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A Colorado law aimed at protecting workers and students from discrimination against race-based hair traits went into effect Monday.

The law, also known as the “CROWN Act,” was passed by lawmakers in March and aims to prevent hair-related discrimination in public education, employment practices, housing, public accommodations and advertising.

It is one of several policies being enacted by state legislatures in response to emerging conversations and protests across the U.S. calling for racial justice and reform.

One of the bill’s sponsors, Democratic state Rep. Leslie Herod, said she’s dealt with this issue since growing up and being told that she had to straighten her hair to look professional “in order to have this standard of beauty that’s not mine.”

“No one should be penalized for the way their hair grows naturally out of their heads,” said Herod, who is a Black woman. “We should support and celebrate our diversity, our cultural diversity and we should ensure that Colorado is in place to protect folks who are being discriminated against.”

The Colorado law also redefines the characteristics of discrimination to include “hairtexture, hairtype, or a protective hairstyle that is commonly or historically associated with race.”

The bill’s text states: “People of African descent are deprived of educational and employment opportunities because they are adorned with natural or protective hairstyles in which hair is tightly coiled or tightly curled or worn in locs, cornrows, twists, braids, Bantu knots, or Afros.”

The movement, which has lead to several states passing anti-discriminatory laws for hair, began as an effort by the CROWN Coalition, founded by Dove, National Urban League, Color Of Change and Western Center of Law & Poverty.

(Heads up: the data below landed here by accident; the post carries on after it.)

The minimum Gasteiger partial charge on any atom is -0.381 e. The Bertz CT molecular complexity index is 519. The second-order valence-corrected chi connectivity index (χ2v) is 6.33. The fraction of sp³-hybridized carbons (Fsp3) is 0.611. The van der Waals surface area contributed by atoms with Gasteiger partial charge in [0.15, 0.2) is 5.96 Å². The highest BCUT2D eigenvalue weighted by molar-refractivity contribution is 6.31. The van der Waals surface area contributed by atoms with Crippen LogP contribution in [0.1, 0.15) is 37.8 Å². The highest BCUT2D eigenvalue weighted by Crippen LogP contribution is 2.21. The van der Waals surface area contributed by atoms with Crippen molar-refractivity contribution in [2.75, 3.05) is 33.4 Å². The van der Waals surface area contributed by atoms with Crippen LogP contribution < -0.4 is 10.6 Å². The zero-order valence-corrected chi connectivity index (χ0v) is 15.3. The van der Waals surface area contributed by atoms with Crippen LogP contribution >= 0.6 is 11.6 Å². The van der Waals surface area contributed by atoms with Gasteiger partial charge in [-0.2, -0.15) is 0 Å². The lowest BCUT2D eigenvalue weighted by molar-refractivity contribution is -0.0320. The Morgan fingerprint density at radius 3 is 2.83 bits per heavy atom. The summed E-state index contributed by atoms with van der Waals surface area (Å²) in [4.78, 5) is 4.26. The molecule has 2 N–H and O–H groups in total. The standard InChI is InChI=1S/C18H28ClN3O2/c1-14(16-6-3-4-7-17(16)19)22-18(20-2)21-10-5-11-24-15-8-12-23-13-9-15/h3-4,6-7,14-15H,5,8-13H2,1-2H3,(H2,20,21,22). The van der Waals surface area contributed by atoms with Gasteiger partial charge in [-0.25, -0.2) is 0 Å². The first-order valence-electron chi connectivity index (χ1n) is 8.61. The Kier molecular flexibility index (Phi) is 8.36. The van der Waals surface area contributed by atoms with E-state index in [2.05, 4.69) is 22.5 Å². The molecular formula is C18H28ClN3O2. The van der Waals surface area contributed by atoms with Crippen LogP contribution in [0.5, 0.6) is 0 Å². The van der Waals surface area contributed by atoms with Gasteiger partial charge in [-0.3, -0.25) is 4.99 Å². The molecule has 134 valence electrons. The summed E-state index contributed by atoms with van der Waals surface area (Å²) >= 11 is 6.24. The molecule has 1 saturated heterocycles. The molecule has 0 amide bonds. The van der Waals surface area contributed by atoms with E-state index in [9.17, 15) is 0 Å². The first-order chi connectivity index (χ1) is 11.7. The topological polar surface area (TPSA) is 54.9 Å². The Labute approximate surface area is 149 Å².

Colorado’s law goes into effect after California, New York and New Jersey passed their own hair-based discrimination acts in 2019.

So far this year, 22 states have considered similar measures, according to the National Conference of State Legislatures. Maryland, Virginia and Washington also passed laws in 2020.

“Black women are 1.5 times more likely to be sent home from the workplace because of their hair,” according to the CROWN Act campaign website.

The topic gained national attention after Deandre Arnold was suspended from Texas High School and was told he wouldn’t be able to attend graduation unless he cut his dreadlocks. Arnold’s appeared on the daytime talk show “Ellen” and was gifted $20,000 toward his education. A similar hair-discrimination bill is expected to be introduced in the state’s 2021 legislative session.

“I hope that this bill empowers our young people to be who they are but also to know that they can push and demand equality,” Herod said.

This content was originally published here.